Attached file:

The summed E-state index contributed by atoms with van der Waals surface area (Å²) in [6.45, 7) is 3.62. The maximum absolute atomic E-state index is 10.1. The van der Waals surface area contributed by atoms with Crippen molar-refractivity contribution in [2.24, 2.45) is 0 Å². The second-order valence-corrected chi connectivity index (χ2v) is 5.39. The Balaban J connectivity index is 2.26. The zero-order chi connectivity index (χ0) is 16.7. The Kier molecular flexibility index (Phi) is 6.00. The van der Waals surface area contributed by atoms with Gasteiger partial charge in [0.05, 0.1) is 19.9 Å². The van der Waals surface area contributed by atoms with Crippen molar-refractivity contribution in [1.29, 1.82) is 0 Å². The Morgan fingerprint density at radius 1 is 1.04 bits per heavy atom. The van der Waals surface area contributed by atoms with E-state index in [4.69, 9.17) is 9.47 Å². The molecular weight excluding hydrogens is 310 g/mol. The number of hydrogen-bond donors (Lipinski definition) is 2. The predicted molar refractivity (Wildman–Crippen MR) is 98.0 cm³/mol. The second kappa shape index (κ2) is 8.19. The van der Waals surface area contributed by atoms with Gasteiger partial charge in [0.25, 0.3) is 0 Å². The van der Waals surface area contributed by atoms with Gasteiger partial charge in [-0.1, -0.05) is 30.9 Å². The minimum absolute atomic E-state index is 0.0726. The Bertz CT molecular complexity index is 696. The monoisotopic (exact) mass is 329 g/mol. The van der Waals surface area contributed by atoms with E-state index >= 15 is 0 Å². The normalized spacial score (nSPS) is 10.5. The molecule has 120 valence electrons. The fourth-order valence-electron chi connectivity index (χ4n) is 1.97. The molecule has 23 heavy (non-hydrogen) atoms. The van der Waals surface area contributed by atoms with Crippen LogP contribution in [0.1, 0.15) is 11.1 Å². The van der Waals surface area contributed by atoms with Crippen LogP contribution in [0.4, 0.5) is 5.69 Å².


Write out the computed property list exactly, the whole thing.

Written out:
The summed E-state index contributed by atoms with van der Waals surface area (Å²) in [6.45, 7) is 3.62. The maximum absolute atomic E-state index is 10.1. The van der Waals surface area contributed by atoms with Crippen molar-refractivity contribution in [2.24, 2.45) is 0 Å². The second-order valence-corrected chi connectivity index (χ2v) is 5.39. The Balaban J connectivity index is 2.26. The zero-order chi connectivity index (χ0) is 16.7. The Kier molecular flexibility index (Phi) is 6.00. The van der Waals surface area contributed by atoms with Gasteiger partial charge in [0.05, 0.1) is 19.9 Å². The van der Waals surface area contributed by atoms with Crippen molar-refractivity contribution in [1.29, 1.82) is 0 Å². The Morgan fingerprint density at radius 1 is 1.04 bits per heavy atom. The van der Waals surface area contributed by atoms with E-state index in [4.69, 9.17) is 9.47 Å². The molecular weight excluding hydrogens is 310 g/mol. The number of hydrogen-bond donors (Lipinski definition) is 2. The predicted molar refractivity (Wildman–Crippen MR) is 98.0 cm³/mol. The second kappa shape index (κ2) is 8.19. The van der Waals surface area contributed by atoms with Gasteiger partial charge in [0.25, 0.3) is 0 Å². The van der Waals surface area contributed by atoms with Gasteiger partial charge in [-0.1, -0.05) is 30.9 Å². The minimum absolute atomic E-state index is 0.0726. The Bertz CT molecular complexity index is 696. The monoisotopic (exact) mass is 329 g/mol. The van der Waals surface area contributed by atoms with E-state index >= 15 is 0 Å². The normalized spacial score (nSPS) is 10.5. The molecule has 120 valence electrons. The fourth-order valence-electron chi connectivity index (χ4n) is 1.97. The molecule has 23 heavy (non-hydrogen) atoms. The van der Waals surface area contributed by atoms with Crippen LogP contribution in [0.1, 0.15) is 11.1 Å². The van der Waals surface area contributed by atoms with Crippen LogP contribution in [0.4, 0.5) is 5.69 Å².